1. I got near the end before I realized how cleverly titled was this book, for I felt terribly blue (as opposed to Blue) throughout it.
2. It is the most powerful statement on the massive failures of American liberal politics and policy that I have read. Particularly well observed: how our regional groupthink suppresses critical thought, and the irrelevance of Democratic/Republican labels here (eg Cellucci/Swift).
3. I detected only 2 opportunities for improvement:
- Jon's conclusions that legislators and other policy types might listen is terribly inadequate to change. The ecosystem in which Globe editorialists, university idealogues, progressive suburbaanites and state legislators all coexist works well enough for its inhabitants already - why should they listen?
- The appellation 'boomer' applied to almost everything bad in Massachusetts politics over the last 25 years feels right but is insufficient to explain why changes for the better alternate between fleeting and impossible. It's the Hack-Progressive Alliance that makes it impossible to untie or even cut the Gordian knots of high taxes / expensive programs / mediocre performance of Mass public institutions.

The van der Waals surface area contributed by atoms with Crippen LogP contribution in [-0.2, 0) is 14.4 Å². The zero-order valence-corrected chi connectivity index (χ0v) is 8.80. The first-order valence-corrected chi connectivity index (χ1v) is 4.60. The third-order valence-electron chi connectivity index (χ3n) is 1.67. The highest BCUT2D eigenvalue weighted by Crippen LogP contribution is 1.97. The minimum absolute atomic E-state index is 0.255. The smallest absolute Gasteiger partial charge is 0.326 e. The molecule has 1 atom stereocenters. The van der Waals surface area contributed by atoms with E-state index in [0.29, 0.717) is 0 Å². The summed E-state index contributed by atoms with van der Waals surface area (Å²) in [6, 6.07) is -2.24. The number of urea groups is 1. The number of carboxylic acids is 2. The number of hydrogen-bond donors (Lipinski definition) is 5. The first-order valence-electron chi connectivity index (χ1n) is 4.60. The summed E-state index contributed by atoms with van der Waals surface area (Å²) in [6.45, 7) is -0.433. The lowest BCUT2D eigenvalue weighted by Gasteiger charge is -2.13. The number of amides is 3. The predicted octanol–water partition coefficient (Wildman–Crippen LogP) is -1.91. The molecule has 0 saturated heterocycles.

Many Boomers are Hacks, but Hackdom came before the Boomers Idealistic Self-Absorportion and will live on after the Boomers have gone. The Boomers have often given the Hacks intellectual cover and even 'respectability.' A chapter on the strange case of Bill Weld might have been instructive here.
The fiddle-playing continues. Thank goodness for Jon's truthtelling and for writing this depressing but instructive book... the challenge, as Keller notes in another context - "What do we do now?"